GRE

The Graduate Record Examination (GRE) is designed to evaluate your cognitive skills deemed necessary for higher education in USA and many other countries.

The GRE test consists of 4 parts:-

  1. General Test
  2. Subjective Test
  3. Writing Assessment
  4. Qualifying Tests

The analytical Writing Assessment:

The analytical Writing section tests your ability in critical thinking and analytical writing skills. It assesses your ability to articulate and support complex ideas, analyze and argument, and sustain a focused and coherent discussions.

  1. You will be given a essay topic selected by the computer from the pool of topics. You are asked to respond to a particular issue, clearly presenting our view points on the issue and supporting your position with reasons and examples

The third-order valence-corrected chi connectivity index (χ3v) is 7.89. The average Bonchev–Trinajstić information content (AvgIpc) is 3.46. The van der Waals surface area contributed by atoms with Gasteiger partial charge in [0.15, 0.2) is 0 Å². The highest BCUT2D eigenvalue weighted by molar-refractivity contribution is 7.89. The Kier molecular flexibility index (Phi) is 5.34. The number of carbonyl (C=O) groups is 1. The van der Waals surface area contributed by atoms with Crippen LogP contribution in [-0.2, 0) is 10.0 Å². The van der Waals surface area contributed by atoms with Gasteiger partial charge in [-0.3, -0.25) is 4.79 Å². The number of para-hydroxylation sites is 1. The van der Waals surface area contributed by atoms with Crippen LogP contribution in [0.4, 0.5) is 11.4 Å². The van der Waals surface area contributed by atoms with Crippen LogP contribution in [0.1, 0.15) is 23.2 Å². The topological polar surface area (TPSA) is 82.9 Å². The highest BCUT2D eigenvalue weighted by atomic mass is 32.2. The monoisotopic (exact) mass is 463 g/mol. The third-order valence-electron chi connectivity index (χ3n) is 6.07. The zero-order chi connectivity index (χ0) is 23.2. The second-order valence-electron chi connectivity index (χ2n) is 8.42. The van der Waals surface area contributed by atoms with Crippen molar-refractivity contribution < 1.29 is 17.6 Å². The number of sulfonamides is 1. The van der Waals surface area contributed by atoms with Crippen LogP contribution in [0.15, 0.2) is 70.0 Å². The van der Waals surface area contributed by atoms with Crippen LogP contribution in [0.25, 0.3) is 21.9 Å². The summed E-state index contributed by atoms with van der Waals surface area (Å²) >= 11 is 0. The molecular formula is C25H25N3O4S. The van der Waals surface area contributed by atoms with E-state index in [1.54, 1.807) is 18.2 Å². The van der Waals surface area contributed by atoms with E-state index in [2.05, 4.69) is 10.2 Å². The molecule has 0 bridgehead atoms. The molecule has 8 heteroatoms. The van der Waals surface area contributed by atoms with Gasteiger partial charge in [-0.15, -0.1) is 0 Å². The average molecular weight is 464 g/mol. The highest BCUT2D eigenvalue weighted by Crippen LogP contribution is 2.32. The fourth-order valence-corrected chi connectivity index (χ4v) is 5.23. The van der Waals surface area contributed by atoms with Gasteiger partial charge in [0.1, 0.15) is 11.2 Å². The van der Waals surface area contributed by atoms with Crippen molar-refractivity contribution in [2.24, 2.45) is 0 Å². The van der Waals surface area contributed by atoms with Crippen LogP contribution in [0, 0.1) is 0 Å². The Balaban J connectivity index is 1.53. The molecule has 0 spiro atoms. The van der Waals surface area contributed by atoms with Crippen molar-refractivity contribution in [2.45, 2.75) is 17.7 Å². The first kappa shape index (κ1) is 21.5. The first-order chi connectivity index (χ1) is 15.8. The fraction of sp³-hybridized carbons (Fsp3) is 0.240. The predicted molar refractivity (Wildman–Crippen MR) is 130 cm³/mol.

2. It does not offer a choice of topics; the computer will present you with a single topic selected from the pool of topics. You are asked to critique the line of reasoning of an argument given in a brief passage, clearly pointing out the arguments strengths and weakness and supporting your position with reasons and examples.

The Graduate Record Examinations (GRE) is a standardized test that is an admissions requirement for many graduate schools in the United States,[1] in other English-speaking countries and for English-taught graduate and business programs world-wide. Created and administered by Educational Testing Service (ETS) in 1949,[2] the exam aims to measure verbal reasoning, quantitative reasoning, analytical writing and critical thinking skills that have been acquired over a long period of time and that are not related to any specific field of study. The GRE General Test is offered as a computer-based, computer adaptive exam administered by selected qualified testing centers; however, paper-based exams are offered in areas of the world where computer-based testing is not available.

The overall testing time for the computer-based GRE® revised General Test is about 3 hours and 45 minutes. There are six sections with a 10-minute break following the third section.